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Intro API strategy

Defining an IT and digitalization-strategy is crucial regardless if you are a small, mid-size or a large company. This will give guidance, priorities, and a path on where, how, and what your business should focus on the next 1-, 3- to 5 years.

In addition to this, defining an API strategy connected to your IT & digitalization-strategy will give guidance on how you as a company make the most out of your digital assets.

There are thousands of ways to write a strategy in general, as well as an API-strategy specifically. During the API-era (the past 20 years or so) many companies have built their API strategy around Conway’s Law.

Conway’s Law aims to build systems that closely reflect an organisation’s internal structures. It was formulated by programmer Melvin Conway more than 50 years ago, where he stated:

“Any organization that designs a system (defined broadly) will produce a design whose structure is a copy of the organization's communication structure.”

Trying to describe this in a simple picture – where we mirror our system design to our company structure – would look something like this:



On paper, this looks pretty good. To further emphasis this we can illustrate what your organisation is more likely to produce in terms of software using Conway’s law:

Figure 2: Conway’s Law, paraphrased


Let’s look at an example: suppose your organization deals in both wine and beer, and as part of your digitalization strategy you are looking to build a few customer-facing inventory API’s. If the structure of your organization is heavily divided between “beer people” and “wine people” – each unit having separate tech teams – then you’re likely to end up with two APIs (one for each product) coded very differently.

Criticism of this model claims that the communication structure isn’t always reflecting the organisation structure, causing a complex system environment because people in- and outside the organisation chart has different relationships and communication structure.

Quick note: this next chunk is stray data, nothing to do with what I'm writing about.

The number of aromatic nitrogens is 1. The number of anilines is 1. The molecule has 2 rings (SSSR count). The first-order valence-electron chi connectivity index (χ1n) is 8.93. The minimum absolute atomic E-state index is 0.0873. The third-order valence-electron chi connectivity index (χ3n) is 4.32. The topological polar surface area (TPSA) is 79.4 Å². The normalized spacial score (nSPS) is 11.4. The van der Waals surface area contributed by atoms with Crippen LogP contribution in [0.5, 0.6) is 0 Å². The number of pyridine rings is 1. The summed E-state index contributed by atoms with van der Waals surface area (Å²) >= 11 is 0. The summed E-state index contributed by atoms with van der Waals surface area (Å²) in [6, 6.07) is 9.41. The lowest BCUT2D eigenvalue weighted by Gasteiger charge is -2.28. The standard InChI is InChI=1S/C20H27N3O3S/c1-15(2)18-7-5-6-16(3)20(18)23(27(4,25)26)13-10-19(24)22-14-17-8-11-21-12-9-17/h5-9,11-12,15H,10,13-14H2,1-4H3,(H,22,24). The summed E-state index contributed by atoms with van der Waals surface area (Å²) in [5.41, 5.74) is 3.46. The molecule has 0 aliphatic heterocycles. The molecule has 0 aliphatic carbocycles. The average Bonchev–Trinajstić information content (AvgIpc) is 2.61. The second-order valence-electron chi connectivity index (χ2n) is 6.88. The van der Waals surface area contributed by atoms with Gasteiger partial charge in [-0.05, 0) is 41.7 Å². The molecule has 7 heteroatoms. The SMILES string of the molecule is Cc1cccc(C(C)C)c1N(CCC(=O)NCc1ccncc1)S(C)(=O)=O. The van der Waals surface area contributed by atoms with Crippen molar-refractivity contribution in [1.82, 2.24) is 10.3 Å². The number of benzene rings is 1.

The Inverse Conway Manoeuvre

The concept of Conway’s Law can also be applied in a reverse manner. For example, having a target architecture in mind we can challenge and form the communication structures within the organisations and by that achieve our planned design.

If an organisation uses a service-based architecture, each component is developed and managed independently from each other. Individual teams will be responsible for an individual service, having complete and independent decision-making capabilities.

Looking at our “beer and wine” example above, and by applying a service-based architecture, our organisation will use the same product, marketing, and tech teams for each beverage (wine and beer). This will more than likely result in just one API – “beverage” – that does it all in a more controlled matter.

Understanding and applying Conway’s law is a crucial building block of a modern company where we want to bring organisation and technology together as closely as possible, by breaking down communication silos to speed up productivity and quality. It is as much an organisational challenge as a technical one.

Technical challenges tend to be the easiest ones to change. But without being prepared to change the organisation and the communication structures, I promise you this: You are doomed to fail.

Let one of our experienced architects give you a recommendation on how you can accelerate your API journey!

Reach out to Ole Morten Boldevin, to discuss your API Strategy with Avella AS.

Mikael Wallen
Post by Mikael Wallen
september 8, 2023